As someone who was recently charged with Southern California Medicare fraud, you feel alone and isolated. Odds are that you did not participate in a nine-figure con game — the kind of crime you read about in the Los Angeles Times and other big papers.
You might have been making a living (and then some) from what you were doing. But your dental, medical, or chiropractic fraud was relatively minor in the grand scheme of things.
Nevertheless, you may still face charges that could land you in jail for years or decades, destroy your reputation professionally and personally, and create all sorts of incidental, indirect havoc in your life.
Consider a more minor – but still very serious – set of charges recently filed by the U.S. attorney for the Western District of North Carolina against two women in Charlotte: 43-year-old Karen Willis and 40-year-old Wendy Gibson.
The law came down hard against these two women.
Willis was ordered to pay nearly $800,000 in restitution to federal programs and Medco Health Solutions and serve 97 months in jail… with an additional three years of supervised release. Gibson, meanwhile, got ordered to pay over $358,000 in restitution and sentenced to 48 months behind bars with three years of supervised release.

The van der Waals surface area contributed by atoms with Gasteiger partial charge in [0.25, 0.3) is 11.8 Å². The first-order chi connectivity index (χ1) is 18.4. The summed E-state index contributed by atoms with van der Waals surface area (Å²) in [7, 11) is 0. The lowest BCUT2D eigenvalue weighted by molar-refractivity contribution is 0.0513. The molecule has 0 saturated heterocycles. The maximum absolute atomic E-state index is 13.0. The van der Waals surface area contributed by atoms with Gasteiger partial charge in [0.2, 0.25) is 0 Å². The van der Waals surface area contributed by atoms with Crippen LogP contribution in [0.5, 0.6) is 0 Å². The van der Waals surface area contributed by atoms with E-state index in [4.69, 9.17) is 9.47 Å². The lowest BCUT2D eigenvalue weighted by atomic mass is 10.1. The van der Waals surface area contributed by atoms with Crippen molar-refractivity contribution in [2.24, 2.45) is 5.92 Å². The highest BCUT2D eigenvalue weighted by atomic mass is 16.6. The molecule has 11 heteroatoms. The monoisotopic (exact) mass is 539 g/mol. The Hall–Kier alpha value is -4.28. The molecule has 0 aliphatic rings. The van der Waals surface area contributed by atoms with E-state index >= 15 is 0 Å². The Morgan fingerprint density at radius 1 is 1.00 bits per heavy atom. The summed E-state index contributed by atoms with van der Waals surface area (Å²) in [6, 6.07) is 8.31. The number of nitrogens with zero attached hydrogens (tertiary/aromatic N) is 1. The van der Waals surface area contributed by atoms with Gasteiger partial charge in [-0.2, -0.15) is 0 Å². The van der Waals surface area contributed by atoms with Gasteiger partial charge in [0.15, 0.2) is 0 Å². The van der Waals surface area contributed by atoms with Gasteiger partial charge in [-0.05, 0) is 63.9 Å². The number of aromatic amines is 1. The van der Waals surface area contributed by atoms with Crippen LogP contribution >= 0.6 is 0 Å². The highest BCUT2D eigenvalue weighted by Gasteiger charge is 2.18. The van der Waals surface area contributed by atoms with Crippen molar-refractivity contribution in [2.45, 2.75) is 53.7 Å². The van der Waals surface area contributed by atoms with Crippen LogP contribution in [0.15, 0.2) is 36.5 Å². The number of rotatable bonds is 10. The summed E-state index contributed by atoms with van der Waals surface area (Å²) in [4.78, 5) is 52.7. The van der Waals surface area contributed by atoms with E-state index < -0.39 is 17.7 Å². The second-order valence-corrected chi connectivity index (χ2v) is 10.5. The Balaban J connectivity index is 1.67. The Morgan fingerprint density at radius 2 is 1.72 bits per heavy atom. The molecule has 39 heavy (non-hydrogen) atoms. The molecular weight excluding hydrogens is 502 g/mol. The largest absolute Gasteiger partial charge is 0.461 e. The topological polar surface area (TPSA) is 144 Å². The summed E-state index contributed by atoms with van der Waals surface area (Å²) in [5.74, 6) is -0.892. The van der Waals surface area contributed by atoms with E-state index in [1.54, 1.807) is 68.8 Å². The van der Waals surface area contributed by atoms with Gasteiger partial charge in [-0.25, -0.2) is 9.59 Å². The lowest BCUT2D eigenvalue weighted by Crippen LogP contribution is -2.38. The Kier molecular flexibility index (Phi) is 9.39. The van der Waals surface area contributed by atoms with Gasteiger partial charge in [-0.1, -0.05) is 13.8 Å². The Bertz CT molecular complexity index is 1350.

Why did the U.S. District Court judge hammer these women with these penalties?
Prosecutors alleged that Gibson and Willis committed an array of crimes from January 2008 to January 2012, including healthcare fraud conspiracy, conspiracy to distribute controlled substances (3,000 pills of oxycodone and 5,000 pills of hydrocodone and acetaminophen), receiving illegal kickbacks, and healthcare fraud conspiracy.
The diverse allegations includes:
• Willis forged doctors’ signatures to get power wheelchairs from Gibson’s company to use in a kickback scheme which siphoned $300,000 from Medicare and Medicaid;
• Willis and Gibson also forged signatures to acquire prescriptions for oxycodone, hydrocodone and acetaminophen to distribute illegally;
• The two women submitted fraudulent/false claims to Medicare and Medicaid for services like anorectal manometry and electromyography to collect around $400,000 in claims money.
• The women also created false reports to cover their tracks, after they became aware that they were being investigated.
A number of agencies collaborated to stop their scheme, including a local Sheriff’s office, the Federal Bureau of Investigation, and the North Carolina Police Department.
If you’ve been similarly investigated for (or possibly already charged with) healthcare fraud or other white collar crime in Southern California, you need a stiff and well structured defense. Michael Kraut of Los Angeles’ Kraut Law Group has the wherewithal, knowledge of the process and track record to optimize your defense.
Mr. Kraut spent over a decade as a prosecutor of white collar crimes in Los Angeles and other crimes before becoming a criminal defense lawyer, so he knows how the people prosecuting you think and act, and he can likely anticipate what they’ll do in your case.